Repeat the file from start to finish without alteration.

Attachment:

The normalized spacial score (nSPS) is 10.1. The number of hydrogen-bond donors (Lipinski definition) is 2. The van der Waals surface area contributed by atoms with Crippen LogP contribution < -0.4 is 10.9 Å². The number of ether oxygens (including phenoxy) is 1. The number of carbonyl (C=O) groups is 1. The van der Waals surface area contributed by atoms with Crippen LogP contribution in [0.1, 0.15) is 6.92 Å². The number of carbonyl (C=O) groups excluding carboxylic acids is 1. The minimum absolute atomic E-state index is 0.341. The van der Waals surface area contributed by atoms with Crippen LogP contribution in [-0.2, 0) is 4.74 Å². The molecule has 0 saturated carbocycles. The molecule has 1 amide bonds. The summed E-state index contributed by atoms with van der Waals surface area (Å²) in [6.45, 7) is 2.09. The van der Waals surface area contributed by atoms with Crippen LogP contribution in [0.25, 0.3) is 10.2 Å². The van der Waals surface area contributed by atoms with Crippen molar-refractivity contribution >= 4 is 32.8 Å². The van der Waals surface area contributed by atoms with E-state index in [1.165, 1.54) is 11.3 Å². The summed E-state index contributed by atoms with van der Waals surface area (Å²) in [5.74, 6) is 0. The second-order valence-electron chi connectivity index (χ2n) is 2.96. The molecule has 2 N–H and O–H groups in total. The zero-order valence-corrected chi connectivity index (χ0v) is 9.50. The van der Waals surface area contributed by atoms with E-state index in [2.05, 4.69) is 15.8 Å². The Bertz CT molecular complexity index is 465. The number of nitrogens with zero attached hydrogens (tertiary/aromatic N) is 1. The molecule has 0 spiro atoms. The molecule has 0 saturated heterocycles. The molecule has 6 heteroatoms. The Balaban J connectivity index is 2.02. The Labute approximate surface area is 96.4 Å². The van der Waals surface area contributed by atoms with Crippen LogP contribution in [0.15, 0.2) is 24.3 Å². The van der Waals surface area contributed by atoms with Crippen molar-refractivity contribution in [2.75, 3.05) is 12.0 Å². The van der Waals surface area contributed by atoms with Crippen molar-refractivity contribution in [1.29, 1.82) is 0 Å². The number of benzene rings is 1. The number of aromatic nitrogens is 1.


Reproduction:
The normalized spacial score (nSPS) is 10.1. The number of hydrogen-bond donors (Lipinski definition) is 2. The van der Waals surface area contributed by atoms with Crippen LogP contribution < -0.4 is 10.9 Å². The number of ether oxygens (including phenoxy) is 1. The number of carbonyl (C=O) groups is 1. The van der Waals surface area contributed by atoms with Crippen LogP contribution in [0.1, 0.15) is 6.92 Å². The number of carbonyl (C=O) groups excluding carboxylic acids is 1. The minimum absolute atomic E-state index is 0.341. The van der Waals surface area contributed by atoms with Crippen LogP contribution in [-0.2, 0) is 4.74 Å². The molecule has 0 saturated carbocycles. The molecule has 1 amide bonds. The summed E-state index contributed by atoms with van der Waals surface area (Å²) in [6.45, 7) is 2.09. The van der Waals surface area contributed by atoms with Crippen LogP contribution in [0.25, 0.3) is 10.2 Å². The van der Waals surface area contributed by atoms with Crippen molar-refractivity contribution >= 4 is 32.8 Å². The van der Waals surface area contributed by atoms with E-state index in [1.165, 1.54) is 11.3 Å². The summed E-state index contributed by atoms with van der Waals surface area (Å²) in [5.74, 6) is 0. The second-order valence-electron chi connectivity index (χ2n) is 2.96. The molecule has 2 N–H and O–H groups in total. The zero-order valence-corrected chi connectivity index (χ0v) is 9.50. The van der Waals surface area contributed by atoms with E-state index in [2.05, 4.69) is 15.8 Å². The Bertz CT molecular complexity index is 465. The number of nitrogens with zero attached hydrogens (tertiary/aromatic N) is 1. The molecule has 0 spiro atoms. The molecule has 0 saturated heterocycles. The molecule has 6 heteroatoms. The Balaban J connectivity index is 2.02. The Labute approximate surface area is 96.4 Å². The van der Waals surface area contributed by atoms with Crippen LogP contribution in [0.15, 0.2) is 24.3 Å². The van der Waals surface area contributed by atoms with Crippen molar-refractivity contribution in [2.75, 3.05) is 12.0 Å². The van der Waals surface area contributed by atoms with Crippen molar-refractivity contribution in [1.29, 1.82) is 0 Å². The number of benzene rings is 1. The number of aromatic nitrogens is 1.